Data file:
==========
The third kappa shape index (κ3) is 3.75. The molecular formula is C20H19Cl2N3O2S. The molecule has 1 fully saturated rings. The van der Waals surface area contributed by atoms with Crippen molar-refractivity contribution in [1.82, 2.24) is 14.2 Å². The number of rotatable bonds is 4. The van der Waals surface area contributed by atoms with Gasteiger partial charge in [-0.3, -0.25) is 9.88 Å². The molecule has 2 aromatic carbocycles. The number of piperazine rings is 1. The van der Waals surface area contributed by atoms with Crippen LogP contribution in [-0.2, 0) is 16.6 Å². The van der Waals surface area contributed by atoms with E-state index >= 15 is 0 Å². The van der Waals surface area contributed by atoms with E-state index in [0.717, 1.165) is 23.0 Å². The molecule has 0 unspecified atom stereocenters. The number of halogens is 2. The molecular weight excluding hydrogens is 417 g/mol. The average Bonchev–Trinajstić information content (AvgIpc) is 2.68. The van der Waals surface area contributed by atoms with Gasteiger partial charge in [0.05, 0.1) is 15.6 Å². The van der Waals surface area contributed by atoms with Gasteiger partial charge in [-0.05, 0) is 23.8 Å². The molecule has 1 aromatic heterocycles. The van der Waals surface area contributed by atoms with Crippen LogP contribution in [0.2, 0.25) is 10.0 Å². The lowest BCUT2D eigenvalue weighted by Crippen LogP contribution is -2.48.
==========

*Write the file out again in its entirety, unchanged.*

The third kappa shape index (κ3) is 3.75. The molecular formula is C20H19Cl2N3O2S. The molecule has 1 fully saturated rings. The van der Waals surface area contributed by atoms with Crippen molar-refractivity contribution in [1.82, 2.24) is 14.2 Å². The number of rotatable bonds is 4. The van der Waals surface area contributed by atoms with Gasteiger partial charge in [-0.3, -0.25) is 9.88 Å². The molecule has 2 aromatic carbocycles. The number of piperazine rings is 1. The van der Waals surface area contributed by atoms with Crippen LogP contribution in [-0.2, 0) is 16.6 Å². The van der Waals surface area contributed by atoms with E-state index >= 15 is 0 Å². The van der Waals surface area contributed by atoms with E-state index in [0.717, 1.165) is 23.0 Å². The molecule has 0 unspecified atom stereocenters. The number of halogens is 2. The molecular weight excluding hydrogens is 417 g/mol. The average Bonchev–Trinajstić information content (AvgIpc) is 2.68. The van der Waals surface area contributed by atoms with Gasteiger partial charge in [0.05, 0.1) is 15.6 Å². The van der Waals surface area contributed by atoms with Gasteiger partial charge in [-0.05, 0) is 23.8 Å². The molecule has 1 aromatic heterocycles. The van der Waals surface area contributed by atoms with Crippen LogP contribution in [0.2, 0.25) is 10.0 Å². The lowest BCUT2D eigenvalue weighted by Crippen LogP contribution is -2.48.